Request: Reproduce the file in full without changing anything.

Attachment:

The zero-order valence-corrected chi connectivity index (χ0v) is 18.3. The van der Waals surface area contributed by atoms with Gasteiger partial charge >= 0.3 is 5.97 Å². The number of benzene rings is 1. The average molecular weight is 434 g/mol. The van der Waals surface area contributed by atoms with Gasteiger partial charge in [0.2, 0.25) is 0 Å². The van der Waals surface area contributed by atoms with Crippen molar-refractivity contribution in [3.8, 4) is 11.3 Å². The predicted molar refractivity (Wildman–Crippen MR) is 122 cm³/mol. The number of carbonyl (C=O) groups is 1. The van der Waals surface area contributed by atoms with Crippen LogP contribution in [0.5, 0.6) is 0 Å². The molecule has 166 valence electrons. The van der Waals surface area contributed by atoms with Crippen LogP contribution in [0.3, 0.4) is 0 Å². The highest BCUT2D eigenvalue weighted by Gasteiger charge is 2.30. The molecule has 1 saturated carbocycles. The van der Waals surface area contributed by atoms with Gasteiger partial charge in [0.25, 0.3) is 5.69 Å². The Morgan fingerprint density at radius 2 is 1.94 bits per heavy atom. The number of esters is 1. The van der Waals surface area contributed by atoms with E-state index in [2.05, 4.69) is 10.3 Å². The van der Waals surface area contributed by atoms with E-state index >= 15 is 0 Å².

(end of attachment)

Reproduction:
The zero-order valence-corrected chi connectivity index (χ0v) is 18.3. The van der Waals surface area contributed by atoms with Gasteiger partial charge >= 0.3 is 5.97 Å². The number of benzene rings is 1. The average molecular weight is 434 g/mol. The van der Waals surface area contributed by atoms with Gasteiger partial charge in [0.2, 0.25) is 0 Å². The van der Waals surface area contributed by atoms with Crippen molar-refractivity contribution in [3.8, 4) is 11.3 Å². The predicted molar refractivity (Wildman–Crippen MR) is 122 cm³/mol. The number of carbonyl (C=O) groups is 1. The van der Waals surface area contributed by atoms with Crippen LogP contribution in [0.5, 0.6) is 0 Å². The molecule has 166 valence electrons. The van der Waals surface area contributed by atoms with Crippen LogP contribution in [0.3, 0.4) is 0 Å². The highest BCUT2D eigenvalue weighted by Gasteiger charge is 2.30. The molecule has 1 saturated carbocycles. The van der Waals surface area contributed by atoms with Gasteiger partial charge in [0.25, 0.3) is 5.69 Å². The Morgan fingerprint density at radius 2 is 1.94 bits per heavy atom. The number of esters is 1. The van der Waals surface area contributed by atoms with E-state index in [2.05, 4.69) is 10.3 Å². The van der Waals surface area contributed by atoms with E-state index >= 15 is 0 Å².